Natasha Farrant‘s Bluebell Gadsby series is crazy awesome, so of course we were so excited to sit down and pose all our burning questions to the author extraordinaire herself.
From the series finale ‘Time for Jas‘ to her lucky TBR selections, check out the highs of Natasha Farrant’s writing life.
So, tell us what ‘Time for Jas’ is all about – only using emojis.
🎂 of 🐭🐭 and 🚶🚶🚶.🎭🐴🐑💌🏈🎉🎃🎬🎨🎻
Do you have a favourite line from the book? “Life’s just getting started” – I feel if we all lived our lives like that, every day, believing in the future, we’d all be a lot happier.
Which of the Gadsby siblings are you most like? Flora of course! The oldest and the bossiest.
What’s next for this series? World domination, an international film franchise and a line of cuddly toys. Oh sorry, I’ve just been told that’s wrong…
Seriously though, the Gadsbys and I have reached the end of our time together. I started writing ‘After Iris’ almost out of need, and the whole series reflects a lot of things that were going on in my personal life. It was wonderful therapy almost to transform painful incidents into something funny and chaotic and tumultuous and ultimately life-affirming. But Bluebell has grown up a lot over the past four years, and so have I.
I love the Gadsbys so much, but it’s time for all of us to move on. The wonderful thing about books, however, is you can always visit whenever you want to.
If there is one thing you’d like people to remember about this book, what would it be? That we’re stronger together.
How is writing YA different from writing for adults? Is there a big mindset change? In common with many of my colleagues, I spend a lot of time trying to define “what is YA” and failing to come up with an answer. Because of course teenagers read all sorts of books, not just what we call YA.
I once heard Anne Fine say writing for young people is not about a choice of subject matter, but about the way we angle the light on it. I think that for a book to be defined as YA, it has to be moulded to a young person’s view and experience.
There are certain things we take as givens as adults, simply because we have lived longer. When I’m writing for young people, I do keep checking myself to ask, “how many teenagers would know about this?” and if the answer is “hardly any”, I either discard it or, if it’s central to the plot, I phrase it in such a way as it becomes accessible.
There’s a very obvious example of this in ‘After Iris’, when Zoran explains to Bluebell that he grew up in Bosnia during the war. Most people below a certain age know nothing of the war in Bosnia, so it was necessary to explain. That’s a somewhat clunky example, but the same process applies to other experiences of life.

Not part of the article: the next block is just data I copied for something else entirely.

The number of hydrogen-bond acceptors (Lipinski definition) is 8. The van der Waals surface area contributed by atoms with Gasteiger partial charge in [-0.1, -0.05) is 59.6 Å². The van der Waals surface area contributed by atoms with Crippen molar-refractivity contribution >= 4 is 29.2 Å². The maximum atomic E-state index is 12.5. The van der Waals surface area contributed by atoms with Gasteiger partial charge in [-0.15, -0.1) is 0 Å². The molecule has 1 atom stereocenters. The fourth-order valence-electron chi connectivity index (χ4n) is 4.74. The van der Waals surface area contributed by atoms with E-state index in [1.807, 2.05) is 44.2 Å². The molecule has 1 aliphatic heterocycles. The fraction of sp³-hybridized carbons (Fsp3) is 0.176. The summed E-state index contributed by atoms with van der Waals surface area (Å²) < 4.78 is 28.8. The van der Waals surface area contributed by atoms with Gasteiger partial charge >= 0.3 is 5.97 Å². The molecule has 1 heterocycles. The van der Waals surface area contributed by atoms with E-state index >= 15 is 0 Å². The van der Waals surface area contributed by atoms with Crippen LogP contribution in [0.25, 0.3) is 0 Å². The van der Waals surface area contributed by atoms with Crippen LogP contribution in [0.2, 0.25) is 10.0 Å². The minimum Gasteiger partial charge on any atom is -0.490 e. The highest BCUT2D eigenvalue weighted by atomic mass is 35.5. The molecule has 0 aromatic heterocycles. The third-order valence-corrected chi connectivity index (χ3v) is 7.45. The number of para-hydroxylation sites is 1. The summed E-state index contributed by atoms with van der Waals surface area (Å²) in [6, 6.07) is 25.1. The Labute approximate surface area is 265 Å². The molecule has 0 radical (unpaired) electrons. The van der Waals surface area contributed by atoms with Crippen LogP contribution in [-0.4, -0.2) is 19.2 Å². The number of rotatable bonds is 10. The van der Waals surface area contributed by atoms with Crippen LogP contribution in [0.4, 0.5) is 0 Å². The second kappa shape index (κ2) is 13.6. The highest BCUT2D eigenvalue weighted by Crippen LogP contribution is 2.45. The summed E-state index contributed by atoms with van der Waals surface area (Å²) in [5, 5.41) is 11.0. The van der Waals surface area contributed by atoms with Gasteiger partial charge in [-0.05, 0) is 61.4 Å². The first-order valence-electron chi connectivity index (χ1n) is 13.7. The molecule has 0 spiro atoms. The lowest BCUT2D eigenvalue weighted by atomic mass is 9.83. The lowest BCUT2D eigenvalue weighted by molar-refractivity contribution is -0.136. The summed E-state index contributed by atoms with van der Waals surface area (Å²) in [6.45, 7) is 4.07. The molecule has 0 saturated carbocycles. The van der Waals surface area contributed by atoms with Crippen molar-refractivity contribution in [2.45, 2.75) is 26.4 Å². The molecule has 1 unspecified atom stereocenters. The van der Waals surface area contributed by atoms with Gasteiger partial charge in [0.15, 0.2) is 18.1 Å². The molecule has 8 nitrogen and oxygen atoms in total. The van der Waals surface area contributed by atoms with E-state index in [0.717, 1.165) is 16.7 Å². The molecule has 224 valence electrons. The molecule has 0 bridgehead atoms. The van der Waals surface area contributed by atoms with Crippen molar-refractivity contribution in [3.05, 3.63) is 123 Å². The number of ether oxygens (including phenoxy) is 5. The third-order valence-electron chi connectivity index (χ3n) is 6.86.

Can you send us a picture of your bookshelf? We always love getting new recommendations! Here’s a snapshot of what is currently on my bedside table:
The Bible is there partly out of superstition, partly because I do really want to read it. Shakespeare’s Sonnets are there to dip into, as is the Rumi.
I recently discovered Jane Gardam and love her books. Every summer, I read one of Fred Vargas’s literary thrillers – not sure what I’m going to do next year, unless she writes another one, as I think I’ve read them all now…
I picked up Zweig’s biography of Balzac’s at my parents’ house this summer, having nicked their copy of his Marie-Antoinette last year. My daughter bought the Yasmina Reza before going on holiday. Wodehouse is my ultimate comfort read, along with Eva Ibbotson. I spent a happy afternoon this summer re-reading ‘A Song for Summer’.
I also re-read Daphne du Maurier’s ‘Frenchman’s Creek’, possibly one of the most romantic books ever written. I used to read it at least once a year from my mid-teens to my mid-twenties. The Monica Dickens I read earlier this year, but it’s still hanging around because it’s so funny.
I’m reading ‘Reasons to Stay Alive’ to help me understand the illness of a person close to me.
Thanks so much to Natasha for chatting to us! We’re all about ‘Time For Jas’ which btw, if you haven’t already, you should totally pick up. Stat.
Love Natasha Farrant’s books? Tell us your fave @maximumpopbooks!
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